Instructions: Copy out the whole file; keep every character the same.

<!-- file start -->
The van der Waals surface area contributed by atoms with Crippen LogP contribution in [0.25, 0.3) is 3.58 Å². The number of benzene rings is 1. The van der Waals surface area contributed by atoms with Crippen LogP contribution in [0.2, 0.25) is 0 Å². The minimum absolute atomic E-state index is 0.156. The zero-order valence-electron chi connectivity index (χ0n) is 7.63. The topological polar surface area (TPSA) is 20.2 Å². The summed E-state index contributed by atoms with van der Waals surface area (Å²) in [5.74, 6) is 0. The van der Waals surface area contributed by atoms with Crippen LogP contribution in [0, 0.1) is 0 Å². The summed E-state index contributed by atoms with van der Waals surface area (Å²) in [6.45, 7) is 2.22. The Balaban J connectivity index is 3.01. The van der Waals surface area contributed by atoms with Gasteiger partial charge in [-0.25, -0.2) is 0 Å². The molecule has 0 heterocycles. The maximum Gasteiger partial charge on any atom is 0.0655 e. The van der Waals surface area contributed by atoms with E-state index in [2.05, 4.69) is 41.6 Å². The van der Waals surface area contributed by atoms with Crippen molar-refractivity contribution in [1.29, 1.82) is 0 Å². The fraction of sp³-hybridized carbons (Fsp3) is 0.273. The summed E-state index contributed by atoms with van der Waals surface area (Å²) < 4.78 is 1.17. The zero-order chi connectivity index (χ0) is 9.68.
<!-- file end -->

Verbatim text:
The van der Waals surface area contributed by atoms with Crippen LogP contribution in [0.25, 0.3) is 3.58 Å². The number of benzene rings is 1. The van der Waals surface area contributed by atoms with Crippen LogP contribution in [0.2, 0.25) is 0 Å². The minimum absolute atomic E-state index is 0.156. The zero-order valence-electron chi connectivity index (χ0n) is 7.63. The topological polar surface area (TPSA) is 20.2 Å². The summed E-state index contributed by atoms with van der Waals surface area (Å²) in [5.74, 6) is 0. The van der Waals surface area contributed by atoms with Crippen LogP contribution in [0, 0.1) is 0 Å². The summed E-state index contributed by atoms with van der Waals surface area (Å²) in [6.45, 7) is 2.22. The Balaban J connectivity index is 3.01. The van der Waals surface area contributed by atoms with Gasteiger partial charge in [-0.25, -0.2) is 0 Å². The molecule has 0 heterocycles. The maximum Gasteiger partial charge on any atom is 0.0655 e. The van der Waals surface area contributed by atoms with E-state index in [2.05, 4.69) is 41.6 Å². The van der Waals surface area contributed by atoms with Crippen molar-refractivity contribution in [1.29, 1.82) is 0 Å². The fraction of sp³-hybridized carbons (Fsp3) is 0.273. The summed E-state index contributed by atoms with van der Waals surface area (Å²) < 4.78 is 1.17. The zero-order chi connectivity index (χ0) is 9.68.